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House Republicans Huddling on Immigration With No Clear Consensus

House Speaker John Boehner on Capitol Hill Tuesday. Photo by Drew Angerer/Getty Images

The Morning Line

House Republicans will have a meeting of the minds Wednesday, but it remains unclear if the fractious group of lawmakers will be able to reach a consensus on a path forward with immigration reform.

Despite pressure from the Senate, which last month convincingly passed a bipartisan plan, and calls from the White House and advocacy groups asking for haste, there is no indication House lawmakers feel the same sense of urgency to pass legislation.

One thing House Speaker John Boehner, R-Ohio, has made clear is that his chamber will craft its own immigration bill rather than take up the Senate version.

“We all believe that if we’re going to go forward on immigration reform, the first big step is you have to have serious border security because without serious border security, what you’re going to end up with is the same thing we saw after the 1986 act,” Boehner said Tuesday. “We believe that a commonsense, step-by-step approach is the right way. We’ve talked about it for months. We’re going to talk to our members about it tomorrow.”

Mike Allen and Jim VandeHei write in Politico that the deliberative pace in the House could cause the push to reform the immigration system to stall out:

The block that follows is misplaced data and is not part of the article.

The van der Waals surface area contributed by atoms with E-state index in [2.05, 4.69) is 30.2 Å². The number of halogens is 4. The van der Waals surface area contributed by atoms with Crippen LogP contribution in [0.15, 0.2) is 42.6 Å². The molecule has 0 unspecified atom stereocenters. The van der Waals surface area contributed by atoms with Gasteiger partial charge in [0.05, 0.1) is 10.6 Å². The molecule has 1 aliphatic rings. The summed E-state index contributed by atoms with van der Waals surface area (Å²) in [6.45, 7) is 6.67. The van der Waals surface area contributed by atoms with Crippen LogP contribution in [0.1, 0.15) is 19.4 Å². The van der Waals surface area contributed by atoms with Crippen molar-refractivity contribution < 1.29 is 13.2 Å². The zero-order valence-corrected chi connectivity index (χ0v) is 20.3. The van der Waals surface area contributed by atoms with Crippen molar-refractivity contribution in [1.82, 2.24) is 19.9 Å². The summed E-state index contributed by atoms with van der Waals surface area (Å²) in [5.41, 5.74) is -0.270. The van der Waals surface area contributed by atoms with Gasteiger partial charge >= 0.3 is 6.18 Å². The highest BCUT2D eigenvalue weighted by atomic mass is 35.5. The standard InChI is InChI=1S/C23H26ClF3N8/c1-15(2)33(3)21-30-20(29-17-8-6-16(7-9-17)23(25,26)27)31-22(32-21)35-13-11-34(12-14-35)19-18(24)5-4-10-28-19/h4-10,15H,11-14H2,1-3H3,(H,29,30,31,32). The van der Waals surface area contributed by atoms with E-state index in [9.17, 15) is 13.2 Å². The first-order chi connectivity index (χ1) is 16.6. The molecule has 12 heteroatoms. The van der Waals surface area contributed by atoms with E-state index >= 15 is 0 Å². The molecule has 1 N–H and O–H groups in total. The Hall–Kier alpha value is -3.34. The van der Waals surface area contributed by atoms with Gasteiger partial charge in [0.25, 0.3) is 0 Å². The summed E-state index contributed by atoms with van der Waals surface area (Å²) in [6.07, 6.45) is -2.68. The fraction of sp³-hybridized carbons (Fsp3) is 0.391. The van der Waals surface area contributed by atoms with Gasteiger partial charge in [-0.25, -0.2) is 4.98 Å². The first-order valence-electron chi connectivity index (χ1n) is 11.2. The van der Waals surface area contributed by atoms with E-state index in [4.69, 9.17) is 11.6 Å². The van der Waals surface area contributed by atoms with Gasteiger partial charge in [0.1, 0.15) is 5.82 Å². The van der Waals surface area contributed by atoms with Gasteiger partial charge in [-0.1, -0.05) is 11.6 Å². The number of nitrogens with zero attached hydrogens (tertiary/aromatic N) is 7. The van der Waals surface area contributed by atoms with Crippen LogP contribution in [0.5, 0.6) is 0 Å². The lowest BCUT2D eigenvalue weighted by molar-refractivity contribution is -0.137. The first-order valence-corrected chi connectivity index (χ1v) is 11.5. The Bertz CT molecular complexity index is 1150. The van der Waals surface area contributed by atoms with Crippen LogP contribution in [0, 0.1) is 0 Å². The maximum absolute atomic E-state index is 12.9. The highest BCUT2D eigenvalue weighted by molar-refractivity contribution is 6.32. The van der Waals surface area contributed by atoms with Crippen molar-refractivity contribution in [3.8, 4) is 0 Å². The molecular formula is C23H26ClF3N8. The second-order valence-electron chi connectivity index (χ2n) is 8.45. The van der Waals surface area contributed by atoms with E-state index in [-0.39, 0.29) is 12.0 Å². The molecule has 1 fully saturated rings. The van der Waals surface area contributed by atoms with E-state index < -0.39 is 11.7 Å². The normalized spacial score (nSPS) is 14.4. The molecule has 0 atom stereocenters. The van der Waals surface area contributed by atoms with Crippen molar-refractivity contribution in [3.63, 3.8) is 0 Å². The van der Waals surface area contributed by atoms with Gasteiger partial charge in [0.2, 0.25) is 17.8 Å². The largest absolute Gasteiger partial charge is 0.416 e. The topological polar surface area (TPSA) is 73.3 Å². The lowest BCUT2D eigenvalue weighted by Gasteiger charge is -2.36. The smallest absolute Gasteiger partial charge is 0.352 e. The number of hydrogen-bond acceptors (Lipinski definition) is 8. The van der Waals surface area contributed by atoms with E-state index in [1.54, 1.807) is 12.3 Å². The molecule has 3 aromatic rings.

Republicans walked away from their 2012 debacle hell-bent on fixing their problems with Hispanics. Now, they appear hell-bent on making them worse.

In private conversations, top Republicans on Capitol Hill now predict comprehensive immigration reform will die a slow, months-long death in the House. Like with background checks for gun buyers, the conventional wisdom that the party would never kill immigration reform, and risk further alienating Hispanic voters, was always wrong — and ignored the reality that most House Republicans are white conservatives representing mostly white districts.

These members, and the vast majority of their voters, couldn’t care less whether Marco Rubio, Bill O’Reilly and Karl Rove say this is smart politics and policy.

As Boehner seeks to wrangle his unruly conference, he is not getting any help from the top Democrat in the Senate. Majority Leader Harry Reid, D-Nev., charged Tuesday that the speaker was having difficulty controlling his members on a wide range of issues, including immigration.

“Speaker Boehner is trying to decide where he is. Pick an issue. How about the farm bill? Last year’s farm bill, this year’s farm bill. He has dissension in his own ranks. We know that,” Reid told reporters at a Capitol Hill stakeout. “He is saying the bipartisan bill that we have done, he is not going to touch that. Well, we’re going to continue to press. The American people, the vast majority of the American people, Democrats and Republicans, support what we did.”

The Senate proposal would create a pathway to citizenship for the estimated 11 million undocumented immigrants in the country and would bolster security along the southern border through the hiring of additional border patrol agents and completing 700 miles of fencing. It passed late last month on a 68 to 32 vote, with 14 Republicans joining all 54 Senate Democrats to back the measure.